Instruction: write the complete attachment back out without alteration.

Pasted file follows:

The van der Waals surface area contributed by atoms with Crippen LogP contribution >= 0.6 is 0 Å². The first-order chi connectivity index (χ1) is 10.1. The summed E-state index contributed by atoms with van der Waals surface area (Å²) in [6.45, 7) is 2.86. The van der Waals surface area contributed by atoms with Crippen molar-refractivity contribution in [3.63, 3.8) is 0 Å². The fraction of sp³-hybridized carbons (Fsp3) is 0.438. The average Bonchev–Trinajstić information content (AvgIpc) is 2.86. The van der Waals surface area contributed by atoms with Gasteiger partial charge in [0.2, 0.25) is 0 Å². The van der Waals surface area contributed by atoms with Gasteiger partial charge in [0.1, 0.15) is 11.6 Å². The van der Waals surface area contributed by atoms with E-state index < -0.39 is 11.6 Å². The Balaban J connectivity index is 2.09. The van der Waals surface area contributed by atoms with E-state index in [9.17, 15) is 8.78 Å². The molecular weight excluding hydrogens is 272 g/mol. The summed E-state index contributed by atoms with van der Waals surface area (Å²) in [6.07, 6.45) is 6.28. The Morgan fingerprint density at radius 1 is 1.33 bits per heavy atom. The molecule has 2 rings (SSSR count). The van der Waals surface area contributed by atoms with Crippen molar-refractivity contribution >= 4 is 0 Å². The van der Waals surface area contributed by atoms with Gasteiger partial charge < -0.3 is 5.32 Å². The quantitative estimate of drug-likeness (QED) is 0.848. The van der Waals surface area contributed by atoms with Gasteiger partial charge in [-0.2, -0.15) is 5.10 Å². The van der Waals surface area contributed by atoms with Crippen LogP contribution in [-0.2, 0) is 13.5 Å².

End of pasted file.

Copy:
The van der Waals surface area contributed by atoms with Crippen LogP contribution >= 0.6 is 0 Å². The first-order chi connectivity index (χ1) is 10.1. The summed E-state index contributed by atoms with van der Waals surface area (Å²) in [6.45, 7) is 2.86. The van der Waals surface area contributed by atoms with Crippen molar-refractivity contribution in [3.63, 3.8) is 0 Å². The fraction of sp³-hybridized carbons (Fsp3) is 0.438. The average Bonchev–Trinajstić information content (AvgIpc) is 2.86. The van der Waals surface area contributed by atoms with Gasteiger partial charge in [0.2, 0.25) is 0 Å². The van der Waals surface area contributed by atoms with Gasteiger partial charge in [0.1, 0.15) is 11.6 Å². The van der Waals surface area contributed by atoms with E-state index < -0.39 is 11.6 Å². The Balaban J connectivity index is 2.09. The van der Waals surface area contributed by atoms with E-state index in [9.17, 15) is 8.78 Å². The molecular weight excluding hydrogens is 272 g/mol. The summed E-state index contributed by atoms with van der Waals surface area (Å²) in [6.07, 6.45) is 6.28. The Morgan fingerprint density at radius 1 is 1.33 bits per heavy atom. The molecule has 2 rings (SSSR count). The van der Waals surface area contributed by atoms with Crippen molar-refractivity contribution >= 4 is 0 Å². The van der Waals surface area contributed by atoms with Gasteiger partial charge < -0.3 is 5.32 Å². The quantitative estimate of drug-likeness (QED) is 0.848. The van der Waals surface area contributed by atoms with Gasteiger partial charge in [-0.2, -0.15) is 5.10 Å². The van der Waals surface area contributed by atoms with Crippen LogP contribution in [-0.2, 0) is 13.5 Å².